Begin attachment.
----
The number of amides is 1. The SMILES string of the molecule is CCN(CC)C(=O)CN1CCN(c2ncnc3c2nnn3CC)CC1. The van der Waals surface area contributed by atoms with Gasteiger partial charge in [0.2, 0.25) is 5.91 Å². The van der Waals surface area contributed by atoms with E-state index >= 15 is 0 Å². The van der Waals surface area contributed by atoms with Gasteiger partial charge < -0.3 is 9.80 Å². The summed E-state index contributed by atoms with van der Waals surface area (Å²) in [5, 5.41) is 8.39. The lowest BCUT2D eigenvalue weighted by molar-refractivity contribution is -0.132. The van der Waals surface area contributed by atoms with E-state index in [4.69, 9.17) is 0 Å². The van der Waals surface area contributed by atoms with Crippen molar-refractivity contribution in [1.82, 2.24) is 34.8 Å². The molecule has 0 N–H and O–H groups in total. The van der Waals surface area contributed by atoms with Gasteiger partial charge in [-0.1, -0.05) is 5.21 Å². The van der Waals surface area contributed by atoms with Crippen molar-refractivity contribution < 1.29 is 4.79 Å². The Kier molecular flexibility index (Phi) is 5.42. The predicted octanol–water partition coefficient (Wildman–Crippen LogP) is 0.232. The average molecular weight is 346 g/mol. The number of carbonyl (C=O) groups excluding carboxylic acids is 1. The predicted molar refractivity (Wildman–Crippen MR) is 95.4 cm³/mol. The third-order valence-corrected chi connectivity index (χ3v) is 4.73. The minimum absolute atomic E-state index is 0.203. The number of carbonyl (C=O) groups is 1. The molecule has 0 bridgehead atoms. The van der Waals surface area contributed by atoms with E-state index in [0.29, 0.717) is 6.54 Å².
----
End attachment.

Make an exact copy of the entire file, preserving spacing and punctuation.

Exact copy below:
The number of amides is 1. The SMILES string of the molecule is CCN(CC)C(=O)CN1CCN(c2ncnc3c2nnn3CC)CC1. The van der Waals surface area contributed by atoms with Gasteiger partial charge in [0.2, 0.25) is 5.91 Å². The van der Waals surface area contributed by atoms with E-state index >= 15 is 0 Å². The van der Waals surface area contributed by atoms with Gasteiger partial charge < -0.3 is 9.80 Å². The summed E-state index contributed by atoms with van der Waals surface area (Å²) in [5, 5.41) is 8.39. The lowest BCUT2D eigenvalue weighted by molar-refractivity contribution is -0.132. The van der Waals surface area contributed by atoms with E-state index in [4.69, 9.17) is 0 Å². The van der Waals surface area contributed by atoms with Crippen molar-refractivity contribution in [1.82, 2.24) is 34.8 Å². The molecule has 0 N–H and O–H groups in total. The van der Waals surface area contributed by atoms with Gasteiger partial charge in [-0.1, -0.05) is 5.21 Å². The van der Waals surface area contributed by atoms with Crippen molar-refractivity contribution < 1.29 is 4.79 Å². The Kier molecular flexibility index (Phi) is 5.42. The predicted octanol–water partition coefficient (Wildman–Crippen LogP) is 0.232. The average molecular weight is 346 g/mol. The number of carbonyl (C=O) groups excluding carboxylic acids is 1. The predicted molar refractivity (Wildman–Crippen MR) is 95.4 cm³/mol. The third-order valence-corrected chi connectivity index (χ3v) is 4.73. The minimum absolute atomic E-state index is 0.203. The number of carbonyl (C=O) groups is 1. The molecule has 0 bridgehead atoms. The van der Waals surface area contributed by atoms with E-state index in [0.29, 0.717) is 6.54 Å².